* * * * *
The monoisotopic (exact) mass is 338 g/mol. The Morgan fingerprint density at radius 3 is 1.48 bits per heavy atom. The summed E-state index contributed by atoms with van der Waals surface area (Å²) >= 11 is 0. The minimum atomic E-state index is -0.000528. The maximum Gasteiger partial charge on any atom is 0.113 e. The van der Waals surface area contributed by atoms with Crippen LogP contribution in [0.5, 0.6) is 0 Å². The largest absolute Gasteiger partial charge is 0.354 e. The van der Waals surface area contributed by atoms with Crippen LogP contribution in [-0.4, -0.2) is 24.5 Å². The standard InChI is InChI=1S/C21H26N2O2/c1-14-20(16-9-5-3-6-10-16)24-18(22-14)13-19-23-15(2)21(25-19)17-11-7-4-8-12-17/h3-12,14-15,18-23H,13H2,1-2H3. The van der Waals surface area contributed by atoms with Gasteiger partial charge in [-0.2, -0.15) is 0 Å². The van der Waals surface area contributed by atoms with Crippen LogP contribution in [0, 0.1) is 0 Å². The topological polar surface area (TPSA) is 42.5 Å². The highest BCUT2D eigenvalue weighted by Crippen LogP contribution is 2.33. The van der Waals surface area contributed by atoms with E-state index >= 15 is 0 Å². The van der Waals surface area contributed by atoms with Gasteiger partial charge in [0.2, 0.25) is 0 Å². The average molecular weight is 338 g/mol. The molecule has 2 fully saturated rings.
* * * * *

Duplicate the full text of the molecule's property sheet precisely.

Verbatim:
The monoisotopic (exact) mass is 338 g/mol. The Morgan fingerprint density at radius 3 is 1.48 bits per heavy atom. The summed E-state index contributed by atoms with van der Waals surface area (Å²) >= 11 is 0. The minimum atomic E-state index is -0.000528. The maximum Gasteiger partial charge on any atom is 0.113 e. The van der Waals surface area contributed by atoms with Crippen LogP contribution in [0.5, 0.6) is 0 Å². The largest absolute Gasteiger partial charge is 0.354 e. The van der Waals surface area contributed by atoms with Crippen LogP contribution in [-0.4, -0.2) is 24.5 Å². The standard InChI is InChI=1S/C21H26N2O2/c1-14-20(16-9-5-3-6-10-16)24-18(22-14)13-19-23-15(2)21(25-19)17-11-7-4-8-12-17/h3-12,14-15,18-23H,13H2,1-2H3. The van der Waals surface area contributed by atoms with Gasteiger partial charge in [-0.2, -0.15) is 0 Å². The van der Waals surface area contributed by atoms with Crippen LogP contribution in [0, 0.1) is 0 Å². The topological polar surface area (TPSA) is 42.5 Å². The highest BCUT2D eigenvalue weighted by Crippen LogP contribution is 2.33. The van der Waals surface area contributed by atoms with E-state index >= 15 is 0 Å². The van der Waals surface area contributed by atoms with Gasteiger partial charge in [0.2, 0.25) is 0 Å². The average molecular weight is 338 g/mol. The molecule has 2 fully saturated rings.